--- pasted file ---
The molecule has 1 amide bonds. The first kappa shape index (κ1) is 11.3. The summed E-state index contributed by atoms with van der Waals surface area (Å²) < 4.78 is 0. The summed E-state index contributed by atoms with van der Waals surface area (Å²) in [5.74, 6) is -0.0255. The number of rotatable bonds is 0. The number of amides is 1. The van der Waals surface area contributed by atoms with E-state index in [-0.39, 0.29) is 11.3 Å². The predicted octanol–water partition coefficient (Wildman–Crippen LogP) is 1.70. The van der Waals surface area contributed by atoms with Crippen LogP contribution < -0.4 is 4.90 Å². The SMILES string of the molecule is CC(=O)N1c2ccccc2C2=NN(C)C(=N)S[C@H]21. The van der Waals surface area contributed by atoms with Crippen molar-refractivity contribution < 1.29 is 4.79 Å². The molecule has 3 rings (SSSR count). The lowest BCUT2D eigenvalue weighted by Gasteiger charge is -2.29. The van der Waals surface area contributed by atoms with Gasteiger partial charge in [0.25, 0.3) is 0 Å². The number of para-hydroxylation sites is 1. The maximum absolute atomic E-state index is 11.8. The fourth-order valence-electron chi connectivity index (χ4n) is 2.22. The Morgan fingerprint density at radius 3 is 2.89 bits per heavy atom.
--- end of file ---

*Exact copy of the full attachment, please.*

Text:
The molecule has 1 amide bonds. The first kappa shape index (κ1) is 11.3. The summed E-state index contributed by atoms with van der Waals surface area (Å²) < 4.78 is 0. The summed E-state index contributed by atoms with van der Waals surface area (Å²) in [5.74, 6) is -0.0255. The number of rotatable bonds is 0. The number of amides is 1. The van der Waals surface area contributed by atoms with E-state index in [-0.39, 0.29) is 11.3 Å². The predicted octanol–water partition coefficient (Wildman–Crippen LogP) is 1.70. The van der Waals surface area contributed by atoms with Crippen LogP contribution < -0.4 is 4.90 Å². The SMILES string of the molecule is CC(=O)N1c2ccccc2C2=NN(C)C(=N)S[C@H]21. The van der Waals surface area contributed by atoms with Crippen molar-refractivity contribution < 1.29 is 4.79 Å². The molecule has 3 rings (SSSR count). The lowest BCUT2D eigenvalue weighted by Gasteiger charge is -2.29. The van der Waals surface area contributed by atoms with Gasteiger partial charge in [0.25, 0.3) is 0 Å². The number of para-hydroxylation sites is 1. The maximum absolute atomic E-state index is 11.8. The fourth-order valence-electron chi connectivity index (χ4n) is 2.22. The Morgan fingerprint density at radius 3 is 2.89 bits per heavy atom.